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Response to Review of The British Empire Debate

After working on a large imperial project for more than 15 years, almost entirely in isolation, it is matter of some relief to find one’s eventually published book being greeted with interest and seriousness by a knowledgeable reviewer like Dr Jackson. I had not realised that Reviews in History had established such an admirable tradition of helpful and positive reviewing (rather different from the practice in the public prints), and I am very happy to have been the beneficiary.

It might be useful to explain why I embarked on such a daunting enterprise in the first place, for, as Dr Jackson rightly remarks, ‘this book is partisan’. I wanted to write about those who resisted imperial conquest rather than those who sought to impose it. At an early stage my agent had asked me, ‘Haven’t you anything to say in favour of the Empire?’ That is not the point, I replied, ‘I’m trying to write about the downside of empire, about the people who said we don’t want to belong to your beastly empire, please go away.’

I thought this was an important project because so many people in Britain today no longer trace their own personal history back, as I do, to a victorious imperial tradition. My provisional title for the book was ‘Our Empire Story’, partly in homage to that wonderful pioneering work by Henrietta Marshall published in 1908 (and still in print), and partly because I wanted people coming from other cultural traditions to share in ‘our’ joint history. (Alas, my publisher would not permit the title, saying that it would confuse the American market and lead them to think it was ‘their’ empire that I was writing about!)

Although I was educated as an historian and practiced the trade for some years, I have spent much of my life as a foreign reporter and as a student of contemporary history. Latin America rather than the British Empire has been my principal area of expertise. So I have come to this subject as an outsider, largely unfamiliar (and certainly not up to date) with the specialist discussions and debates that the historical profession have maintained over the past half century. I am not proud of my ignorance, but possibly it has had some advantages – in daring to tread where others might have been more cautious. I have of course read and reviewed many of the great imperial volumes published in recent years (1) , and I have even reviewed Niall Ferguson’s Empire (a surprisingly favourable review!).(2) There is no mention of Ferguson in my book, yet I am obviously pleased that Dr Jackson thinks that its endless tales of imperial violence might be used by those seeking to take up an argument with him. I am also pleased that he thinks my book might presage ‘a new course, away from well-worn narratives’.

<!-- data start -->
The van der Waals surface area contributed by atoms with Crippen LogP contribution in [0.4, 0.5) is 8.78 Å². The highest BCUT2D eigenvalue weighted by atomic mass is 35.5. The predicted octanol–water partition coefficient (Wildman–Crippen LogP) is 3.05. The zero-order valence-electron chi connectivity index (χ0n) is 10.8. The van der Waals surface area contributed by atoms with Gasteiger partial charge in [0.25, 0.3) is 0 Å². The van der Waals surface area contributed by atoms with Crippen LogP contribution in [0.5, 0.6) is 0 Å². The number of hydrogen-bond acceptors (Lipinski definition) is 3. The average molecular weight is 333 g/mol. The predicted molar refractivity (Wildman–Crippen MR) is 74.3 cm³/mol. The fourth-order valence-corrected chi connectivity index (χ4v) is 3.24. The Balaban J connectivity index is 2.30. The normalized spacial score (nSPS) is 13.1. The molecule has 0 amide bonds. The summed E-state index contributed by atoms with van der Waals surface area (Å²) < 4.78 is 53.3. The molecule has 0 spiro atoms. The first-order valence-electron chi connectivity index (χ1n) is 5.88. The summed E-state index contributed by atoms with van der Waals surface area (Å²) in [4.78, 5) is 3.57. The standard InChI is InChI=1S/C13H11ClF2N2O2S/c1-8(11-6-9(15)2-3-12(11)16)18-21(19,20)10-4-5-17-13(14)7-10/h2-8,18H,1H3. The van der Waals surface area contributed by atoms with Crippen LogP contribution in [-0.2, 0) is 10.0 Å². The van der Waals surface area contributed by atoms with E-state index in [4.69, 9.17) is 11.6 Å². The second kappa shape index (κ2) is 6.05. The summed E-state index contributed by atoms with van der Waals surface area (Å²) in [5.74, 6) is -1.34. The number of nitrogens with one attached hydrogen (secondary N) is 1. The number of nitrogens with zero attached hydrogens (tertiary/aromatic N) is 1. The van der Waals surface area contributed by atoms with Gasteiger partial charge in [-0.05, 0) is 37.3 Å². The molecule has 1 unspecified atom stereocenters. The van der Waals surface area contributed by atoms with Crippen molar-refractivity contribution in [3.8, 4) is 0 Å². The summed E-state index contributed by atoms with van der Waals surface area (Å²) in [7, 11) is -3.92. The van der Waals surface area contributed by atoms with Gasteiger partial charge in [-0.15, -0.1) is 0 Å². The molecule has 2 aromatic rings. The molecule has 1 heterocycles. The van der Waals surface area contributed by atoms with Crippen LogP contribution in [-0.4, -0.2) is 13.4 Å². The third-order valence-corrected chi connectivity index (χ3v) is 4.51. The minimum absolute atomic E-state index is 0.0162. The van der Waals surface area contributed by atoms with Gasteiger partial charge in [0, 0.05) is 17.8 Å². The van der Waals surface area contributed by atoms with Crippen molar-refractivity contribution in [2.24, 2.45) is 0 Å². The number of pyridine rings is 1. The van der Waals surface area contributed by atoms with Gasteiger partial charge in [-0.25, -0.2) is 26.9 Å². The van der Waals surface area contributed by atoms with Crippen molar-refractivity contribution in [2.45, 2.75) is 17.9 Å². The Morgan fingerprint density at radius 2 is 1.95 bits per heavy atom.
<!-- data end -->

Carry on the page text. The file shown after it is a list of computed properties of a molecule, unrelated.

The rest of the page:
What I liked most about his comments was his reference to the need ‘to reappraise the heritage of empire’. If the British of today are to construct a convivial patriotism open to all, they will at some stage have to incorporate the evil experience of empire into their portrait of their national past. The Germans seem to have managed it; the British are still a long way from even recognising that there is a problem.


  1. ‘“Shoot them to be sure”, Review of the Oxford History of the British Empire’, London Review of Books, 24, 8 (April 2002).Back to (1)
  2. ‘”A talent to provoke”, review of Empire: how Britain made the modern world’, New Statesman, 27 January 2003.Back to (2)